The Sewer Rehab Project is anticipated to begin in May 2021.
By Briana Canady
Photo: A crew exposes a sewer manhole as part of a previous sewer rehabilitation project. Courtesy of PWSA
On Jan. 21, 2021, the Pittsburgh Water and Sewer Authority (PWSA) announced their acceptance of a $7.75 million loan from the Pennsylvania Infrastructure Investment Authority (PENNVEST). This financial assistance will help PWSA complete their Sewer Rehab Project, which is anticipated to begin in May 2021. The project aims to rehabilitate the aging sewers in Brighton Heights, South Side Slopes, and Hazelwood.
The majority of the loan will go toward identifying and addressing high-risk sewers in neighborhoods including Brighton Heights. Rebecca Zito, the senior manager of public affairs for PWSA, stated that this rehabilitation project is constructed in coordination with other small-diameter water main replacement projects that are taking place in these neighborhoods.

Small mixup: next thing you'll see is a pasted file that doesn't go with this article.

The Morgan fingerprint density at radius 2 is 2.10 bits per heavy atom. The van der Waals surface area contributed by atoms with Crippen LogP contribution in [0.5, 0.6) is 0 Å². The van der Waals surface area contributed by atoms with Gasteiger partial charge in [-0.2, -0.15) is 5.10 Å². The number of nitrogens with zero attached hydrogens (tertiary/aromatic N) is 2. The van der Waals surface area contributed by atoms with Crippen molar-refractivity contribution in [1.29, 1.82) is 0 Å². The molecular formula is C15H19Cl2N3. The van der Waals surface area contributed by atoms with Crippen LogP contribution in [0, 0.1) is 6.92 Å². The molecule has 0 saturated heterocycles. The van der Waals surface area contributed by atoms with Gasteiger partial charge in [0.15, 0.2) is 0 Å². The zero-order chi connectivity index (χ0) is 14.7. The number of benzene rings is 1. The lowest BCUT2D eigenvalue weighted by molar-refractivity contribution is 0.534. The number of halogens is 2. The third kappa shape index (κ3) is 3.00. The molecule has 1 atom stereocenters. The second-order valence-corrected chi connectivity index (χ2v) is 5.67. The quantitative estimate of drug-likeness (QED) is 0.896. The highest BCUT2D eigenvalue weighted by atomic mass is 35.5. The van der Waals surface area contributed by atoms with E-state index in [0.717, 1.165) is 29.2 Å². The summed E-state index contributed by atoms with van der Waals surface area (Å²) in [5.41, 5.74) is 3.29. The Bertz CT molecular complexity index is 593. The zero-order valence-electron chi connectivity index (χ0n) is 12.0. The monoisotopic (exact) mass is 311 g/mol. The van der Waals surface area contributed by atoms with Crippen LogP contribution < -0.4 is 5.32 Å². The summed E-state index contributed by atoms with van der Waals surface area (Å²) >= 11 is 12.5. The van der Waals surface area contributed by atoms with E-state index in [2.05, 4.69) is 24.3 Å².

“We are rehabilitating the pipes by installing a fully structural liner inside the pipe to significantly extend the usable life of the sewers,” Zito said.
The existing sewer in the neighborhoods, which according to Zito were installed between 1894 and 1927, was constructed of vitrified clay pipe (VCP). VCP is a strong material that is resistant to corrosive components present in sewage. It was commonly used throughout Pittsburgh’s sewer system, but is more susceptible to root intrusions, which can lead to blockages or underground wastewater leaks.
PWSA aims to address the risks they find before a possible sewer failure.
In a statement by PWSA Chief Executive Officer Will Pickering, this low-interest loan will “help us reduce the risk of sewer backups and sinkholes by upgrading over seven miles of our aging sewers.”
PENNVEST is a financial institution that helps provide low-cost funding for sewer, stormwater, and drinking water projects throughout the state of Pennsylvania. The institution’s primary focus is on providing low-interest funds for projects that will help clean rivers and streams in Pennsylvanian communities for the citizens and the protection of natural resources.
The Sewer Rehab Project will take approximately 10 months to complete, and residents of the neighborhoods will be mostly impacted during the spring and early summer, when the project is scheduled to begin.
“Early work includes excavation to raise buried manholes to street grade, install manholes at existing junctions, and fix severely deformed and fractured sewers prior to installing liners,” Zito said.
As the rehabilitation of the sewers progresses, more focus will be on the installation of the sewer pipe lining.